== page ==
Saudi Arabia's sovereign wealth fund owns a nearly 4 per cent stake in Uber, and the fund's governor has a seat on the company's board. Careem is wholly owned by Uber, but both brands operate as distinct apps in the kingdom. Image Credit: File photo

Dubai: Saudi Arabia has slapped several technology firms, including Uber Technologies Inc. and its Dubai-based subsidiary Careem, with tax bills worth tens of millions of dollars, according to people with knowledge the matter.

Uber and Careem face a combined bill worth around $100 million. The claims are related to a dispute over how to calculate the VAT owed over the past few years by gig economy firms versus their individual contractors - and include hefty penalties for late payment. Several of the companies are trying to negotiate with the kingdom's Zakat, Tax and Customs Authority. (The tax authority didn't respond to a request for comment. Uber and Careem both declined to comment.)

The disputes draw Saudi Arabia into a global debate over how to tax the activities of gig or "sharing economy" platforms like Uber, Airbnb and TaskRabbit, which rely on individual drivers, couriers or hosts that often fall below taxation thresholds. The UK has also looked at toughening up tax rules on activities in the sharing economy. But the unexpected costs could spook investors at a time when Saudi Arabia is trying to attract multinational firms to the kingdom and boost foreign investment.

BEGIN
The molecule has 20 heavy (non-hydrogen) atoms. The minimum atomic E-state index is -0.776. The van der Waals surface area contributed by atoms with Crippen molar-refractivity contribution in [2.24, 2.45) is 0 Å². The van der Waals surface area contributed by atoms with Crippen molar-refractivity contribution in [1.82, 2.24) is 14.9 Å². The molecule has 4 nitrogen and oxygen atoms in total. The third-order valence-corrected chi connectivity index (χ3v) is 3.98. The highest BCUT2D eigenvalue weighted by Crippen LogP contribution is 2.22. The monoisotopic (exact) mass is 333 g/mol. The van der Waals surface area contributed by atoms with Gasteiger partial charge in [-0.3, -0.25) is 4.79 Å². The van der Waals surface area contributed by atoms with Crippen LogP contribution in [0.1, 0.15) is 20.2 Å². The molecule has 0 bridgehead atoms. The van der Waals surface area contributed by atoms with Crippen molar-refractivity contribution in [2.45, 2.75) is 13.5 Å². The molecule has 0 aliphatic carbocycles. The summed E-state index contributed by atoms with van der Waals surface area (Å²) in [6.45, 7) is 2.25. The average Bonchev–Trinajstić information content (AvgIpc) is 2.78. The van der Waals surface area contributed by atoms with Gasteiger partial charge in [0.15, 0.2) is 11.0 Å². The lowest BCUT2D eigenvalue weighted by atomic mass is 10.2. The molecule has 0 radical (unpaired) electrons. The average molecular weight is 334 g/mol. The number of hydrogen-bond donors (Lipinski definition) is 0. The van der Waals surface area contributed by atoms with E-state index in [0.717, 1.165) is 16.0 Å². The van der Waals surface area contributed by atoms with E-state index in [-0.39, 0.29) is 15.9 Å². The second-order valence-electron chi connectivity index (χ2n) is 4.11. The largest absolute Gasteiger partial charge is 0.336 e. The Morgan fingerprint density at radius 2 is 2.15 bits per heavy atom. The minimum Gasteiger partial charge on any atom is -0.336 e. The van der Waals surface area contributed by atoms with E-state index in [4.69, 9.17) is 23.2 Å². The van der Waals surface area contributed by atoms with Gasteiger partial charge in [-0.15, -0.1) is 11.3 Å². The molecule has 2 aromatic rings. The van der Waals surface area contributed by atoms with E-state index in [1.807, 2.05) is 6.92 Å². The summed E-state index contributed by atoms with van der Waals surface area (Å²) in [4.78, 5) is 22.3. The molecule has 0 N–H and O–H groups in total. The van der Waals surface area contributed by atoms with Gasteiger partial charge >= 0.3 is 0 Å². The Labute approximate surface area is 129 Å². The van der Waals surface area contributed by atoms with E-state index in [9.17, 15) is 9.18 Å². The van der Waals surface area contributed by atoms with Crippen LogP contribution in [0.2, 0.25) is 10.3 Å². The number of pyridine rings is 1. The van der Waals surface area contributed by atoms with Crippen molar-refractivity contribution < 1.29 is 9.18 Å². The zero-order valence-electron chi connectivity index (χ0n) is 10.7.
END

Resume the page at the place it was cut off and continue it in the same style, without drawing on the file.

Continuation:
Fetchr – another casualty?

The issue burst into public view this month, when a top investor in Dubai courier app Fetchr - once among the Middle East's most promising startups - said the company was considering filing for liquidation after becoming "insolvent" because of a disputed $100 million tax bill in Saudi Arabia. But the issue is broader than Fetchr and is affecting other tech companies operating in the kingdom.

The taxation question cuts at the heart of the Kingdom's diversification ambitions and the growing pains along the way. Saudi officials have repeatedly pledged to listen closely to the concerns of the private sector. Yet some businessmen complain that unpredictable policy shifts over the past five years make it difficult to plan ahead and calculate risks.

Tax issue

Since the tax was first levied, firms like Uber typically paid it on what they perceived as their own value-add, or the company's commission. That's just a portion of the total amount paid by customers, much of which goes to the drivers who use their platform. But last year, the tax authority began sending companies reassessments that levied tax on the full amount, including the contractors' cuts.

Authorities argue that those individuals fall below the value-added tax threshold and that it would be impractical to collect tax from them directly. But because the bills date back several years and include cumulative penalties, they leave companies on the hook for money they didn't collect.

Some of the companies have tried to seek help from the kingdom's Ministry of Investment and other entities, but were told the problem required a political solution "We are aware of cases like this," the ministry said in a statement to Bloomberg. "The Ministry of Investment is an advocate for investors across government and we are working closely with relevant government bodies to address this issue and collectively work towards a swift and just resolution."

Policy changes outlined under the kingdom's investment strategy, announced last week, are "designed to create a fair and enabling business environment that integrates the needs of local and international investors into government decision-making," the ministry added.